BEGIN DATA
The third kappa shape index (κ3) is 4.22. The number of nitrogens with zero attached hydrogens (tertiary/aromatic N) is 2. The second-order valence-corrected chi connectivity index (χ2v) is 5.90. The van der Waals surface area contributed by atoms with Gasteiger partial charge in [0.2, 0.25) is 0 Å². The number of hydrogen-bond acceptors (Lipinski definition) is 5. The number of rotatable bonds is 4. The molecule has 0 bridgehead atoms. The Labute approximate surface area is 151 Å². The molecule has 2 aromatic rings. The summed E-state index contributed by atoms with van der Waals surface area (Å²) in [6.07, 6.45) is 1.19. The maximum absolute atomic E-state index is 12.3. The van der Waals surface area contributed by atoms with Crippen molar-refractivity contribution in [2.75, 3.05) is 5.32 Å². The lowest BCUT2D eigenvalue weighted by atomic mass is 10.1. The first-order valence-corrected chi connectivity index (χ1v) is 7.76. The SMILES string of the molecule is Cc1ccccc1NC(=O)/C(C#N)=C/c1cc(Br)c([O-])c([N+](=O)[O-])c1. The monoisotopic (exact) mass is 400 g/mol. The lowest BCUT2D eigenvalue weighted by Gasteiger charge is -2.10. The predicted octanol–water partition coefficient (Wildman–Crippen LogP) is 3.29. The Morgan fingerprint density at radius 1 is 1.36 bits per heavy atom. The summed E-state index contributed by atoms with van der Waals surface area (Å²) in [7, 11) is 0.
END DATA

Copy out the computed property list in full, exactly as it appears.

The third kappa shape index (κ3) is 4.22. The number of nitrogens with zero attached hydrogens (tertiary/aromatic N) is 2. The second-order valence-corrected chi connectivity index (χ2v) is 5.90. The van der Waals surface area contributed by atoms with Gasteiger partial charge in [0.2, 0.25) is 0 Å². The number of hydrogen-bond acceptors (Lipinski definition) is 5. The number of rotatable bonds is 4. The molecule has 0 bridgehead atoms. The Labute approximate surface area is 151 Å². The molecule has 2 aromatic rings. The summed E-state index contributed by atoms with van der Waals surface area (Å²) in [6.07, 6.45) is 1.19. The maximum absolute atomic E-state index is 12.3. The van der Waals surface area contributed by atoms with Crippen molar-refractivity contribution in [2.75, 3.05) is 5.32 Å². The lowest BCUT2D eigenvalue weighted by atomic mass is 10.1. The first-order valence-corrected chi connectivity index (χ1v) is 7.76. The SMILES string of the molecule is Cc1ccccc1NC(=O)/C(C#N)=C/c1cc(Br)c([O-])c([N+](=O)[O-])c1. The monoisotopic (exact) mass is 400 g/mol. The lowest BCUT2D eigenvalue weighted by Gasteiger charge is -2.10. The predicted octanol–water partition coefficient (Wildman–Crippen LogP) is 3.29. The Morgan fingerprint density at radius 1 is 1.36 bits per heavy atom. The summed E-state index contributed by atoms with van der Waals surface area (Å²) in [7, 11) is 0.